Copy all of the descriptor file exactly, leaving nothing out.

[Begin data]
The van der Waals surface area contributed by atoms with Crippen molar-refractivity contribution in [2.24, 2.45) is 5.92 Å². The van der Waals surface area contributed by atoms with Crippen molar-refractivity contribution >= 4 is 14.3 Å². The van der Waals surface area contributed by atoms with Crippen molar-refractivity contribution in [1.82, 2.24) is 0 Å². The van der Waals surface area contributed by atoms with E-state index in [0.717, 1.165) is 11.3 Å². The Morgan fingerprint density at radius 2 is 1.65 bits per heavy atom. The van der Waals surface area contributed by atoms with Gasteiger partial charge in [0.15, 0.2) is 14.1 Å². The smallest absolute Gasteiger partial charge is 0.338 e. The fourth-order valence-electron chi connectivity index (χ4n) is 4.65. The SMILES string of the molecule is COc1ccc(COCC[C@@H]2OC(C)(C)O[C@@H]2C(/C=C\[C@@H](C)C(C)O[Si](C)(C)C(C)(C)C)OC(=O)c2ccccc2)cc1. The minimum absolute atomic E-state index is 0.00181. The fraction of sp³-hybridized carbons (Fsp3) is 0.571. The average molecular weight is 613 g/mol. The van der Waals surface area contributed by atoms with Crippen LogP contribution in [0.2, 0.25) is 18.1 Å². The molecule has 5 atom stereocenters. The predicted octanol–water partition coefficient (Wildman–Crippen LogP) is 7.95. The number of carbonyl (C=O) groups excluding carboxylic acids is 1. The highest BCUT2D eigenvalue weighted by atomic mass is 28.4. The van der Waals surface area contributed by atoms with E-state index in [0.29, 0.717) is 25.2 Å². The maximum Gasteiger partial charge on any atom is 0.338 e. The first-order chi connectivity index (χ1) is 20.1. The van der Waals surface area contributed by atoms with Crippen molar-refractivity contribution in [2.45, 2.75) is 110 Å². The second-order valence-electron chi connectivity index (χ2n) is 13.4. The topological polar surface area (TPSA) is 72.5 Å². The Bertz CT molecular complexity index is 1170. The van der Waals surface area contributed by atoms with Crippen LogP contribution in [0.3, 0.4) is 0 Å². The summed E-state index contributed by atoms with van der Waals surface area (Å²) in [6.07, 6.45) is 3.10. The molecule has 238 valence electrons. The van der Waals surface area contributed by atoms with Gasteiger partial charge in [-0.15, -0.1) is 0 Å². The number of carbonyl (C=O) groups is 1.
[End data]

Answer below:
The van der Waals surface area contributed by atoms with Crippen molar-refractivity contribution in [2.24, 2.45) is 5.92 Å². The van der Waals surface area contributed by atoms with Crippen molar-refractivity contribution >= 4 is 14.3 Å². The van der Waals surface area contributed by atoms with Crippen molar-refractivity contribution in [1.82, 2.24) is 0 Å². The van der Waals surface area contributed by atoms with E-state index in [0.717, 1.165) is 11.3 Å². The Morgan fingerprint density at radius 2 is 1.65 bits per heavy atom. The van der Waals surface area contributed by atoms with Gasteiger partial charge in [0.15, 0.2) is 14.1 Å². The smallest absolute Gasteiger partial charge is 0.338 e. The fourth-order valence-electron chi connectivity index (χ4n) is 4.65. The SMILES string of the molecule is COc1ccc(COCC[C@@H]2OC(C)(C)O[C@@H]2C(/C=C\[C@@H](C)C(C)O[Si](C)(C)C(C)(C)C)OC(=O)c2ccccc2)cc1. The minimum absolute atomic E-state index is 0.00181. The fraction of sp³-hybridized carbons (Fsp3) is 0.571. The average molecular weight is 613 g/mol. The van der Waals surface area contributed by atoms with Crippen LogP contribution in [0.2, 0.25) is 18.1 Å². The molecule has 5 atom stereocenters. The predicted octanol–water partition coefficient (Wildman–Crippen LogP) is 7.95. The number of carbonyl (C=O) groups excluding carboxylic acids is 1. The highest BCUT2D eigenvalue weighted by atomic mass is 28.4. The van der Waals surface area contributed by atoms with E-state index in [0.29, 0.717) is 25.2 Å². The maximum Gasteiger partial charge on any atom is 0.338 e. The first-order chi connectivity index (χ1) is 20.1. The van der Waals surface area contributed by atoms with Crippen molar-refractivity contribution in [2.45, 2.75) is 110 Å². The second-order valence-electron chi connectivity index (χ2n) is 13.4. The topological polar surface area (TPSA) is 72.5 Å². The Bertz CT molecular complexity index is 1170. The van der Waals surface area contributed by atoms with Crippen LogP contribution in [0.3, 0.4) is 0 Å². The summed E-state index contributed by atoms with van der Waals surface area (Å²) in [6.07, 6.45) is 3.10. The molecule has 238 valence electrons. The van der Waals surface area contributed by atoms with Gasteiger partial charge in [-0.15, -0.1) is 0 Å². The number of carbonyl (C=O) groups is 1.